For the past three years, the Japan Sommelier Association has been certifying more women than men. Like many in the under- 40 generation of sommeliers, Betts hadn't planned on a career in wine. He studied political science and geology, spent a year in Italy with his fiancee and, after receiving a master's degree in geology from Northern Arizona University, moved to Montana and thought of going into environmental law.
But when he stuck his nose in a glass of chianti, the wine brought back such strong memories of Italy, he knew he had to throw himself into food and wine with a passion.
After stints as a breakfast cook and then a sommelier in Tucson, Arizona, he took over from Bobby Stuckey, the well-known sommelier at The Little Nell. Along the way, Betts studied for his Master Sommelier certificate, a route taken by many new sommeliers.
Obtaining certification ensures immediate attention, as there are only 120 master sommeliers worldwide. Betts passed on his first try, a feat duplicated by only eight other people in the world, including Rubicon's Stone.
A couple of years ago, needing a new challenge, Betts decided to start his own wine label, following in the footsteps of Johnnes, who imports his own selections, especially Burgundies, and Stone, who makes Napa Valley reds under the Sirita label. Betts was in the right spot: Aspen.
In 2003, while collecting mushrooms near Independence Pass with venture capitalist, art collector and Montagna regular Dennis Scholl, he shared his dream of making small-production artisanal wines
No me-too wines, Betts told him. Scholl bought in. The result is Betts & Scholl wines ( http://www.betts-andscholl.com ), complete with labels featuring edgy contemporary art. The lush, lively 2002 Grenache is the second vintage from old vineyards in Australia's Barossa Valley. The companion white is a savory, dry Australian Riesling. Betts is now looking for other vineyards, this time in the Northern Hemisphere.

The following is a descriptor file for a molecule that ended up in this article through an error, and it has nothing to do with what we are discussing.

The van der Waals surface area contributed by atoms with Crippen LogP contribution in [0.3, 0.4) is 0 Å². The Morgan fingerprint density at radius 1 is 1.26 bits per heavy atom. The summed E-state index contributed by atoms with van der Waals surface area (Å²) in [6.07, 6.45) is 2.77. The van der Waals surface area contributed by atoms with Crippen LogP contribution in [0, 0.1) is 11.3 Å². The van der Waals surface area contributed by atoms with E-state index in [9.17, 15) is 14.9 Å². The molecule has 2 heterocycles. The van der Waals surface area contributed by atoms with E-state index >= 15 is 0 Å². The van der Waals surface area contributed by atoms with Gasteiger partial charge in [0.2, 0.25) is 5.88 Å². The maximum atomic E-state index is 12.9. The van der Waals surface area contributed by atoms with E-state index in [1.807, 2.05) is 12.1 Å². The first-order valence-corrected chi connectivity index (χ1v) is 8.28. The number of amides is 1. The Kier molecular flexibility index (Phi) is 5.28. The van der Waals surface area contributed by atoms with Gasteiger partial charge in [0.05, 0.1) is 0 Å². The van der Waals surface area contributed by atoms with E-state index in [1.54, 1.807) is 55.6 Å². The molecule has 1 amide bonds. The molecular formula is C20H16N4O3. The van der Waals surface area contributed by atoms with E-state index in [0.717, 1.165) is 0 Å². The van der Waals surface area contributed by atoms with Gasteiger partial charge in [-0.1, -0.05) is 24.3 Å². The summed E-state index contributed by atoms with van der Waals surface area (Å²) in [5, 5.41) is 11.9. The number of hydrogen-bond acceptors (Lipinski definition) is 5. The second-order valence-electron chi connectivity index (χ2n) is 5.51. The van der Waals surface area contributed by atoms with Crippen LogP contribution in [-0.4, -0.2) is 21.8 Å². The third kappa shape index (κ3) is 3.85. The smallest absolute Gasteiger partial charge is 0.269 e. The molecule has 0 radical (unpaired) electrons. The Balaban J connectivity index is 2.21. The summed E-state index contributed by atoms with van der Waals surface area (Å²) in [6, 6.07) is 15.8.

Like Stone, who still works the floor at Rubicon, Betts isn't forgetting his fans and friends who flock nightly to Montagna. On a tour of the restaurant's 57-degrees-Fahrenheit (14-degrees-Celsius) storage facilities, Betts said he purposely supplements the restaurant's 15,000-bottle cellar with auction purchases of rare bottles with particular customers in mind. ``They don't know it yet, but I know exactly who is going to end up drinking these wines,'' he said as he showed off several recent acquisitions, including 1934 Romanee-Conti and 1899 ChateauLeoville-Poyferre.
A Pro's Advice
If you can't chat with a sommelier before making your wine choices, you can still find your way to a good bottle by analyzing the wine list, Betts says. ``Get an idea of the pricing policy by looking for a familiar label, like a champagne you know well,'' he says. ``If value is there, chances are the rest of the list is fairly priced, too.''
Don't pick the least — or most expensive — wine; instead, go for something in the upper third of the price range, Betts says. And play to the list's strengths: ``If the list is full of Northern Italian reds, chances are those are the best bets — particularly among lesser-known producers, who probably represent good-value `discoveries,''' he says.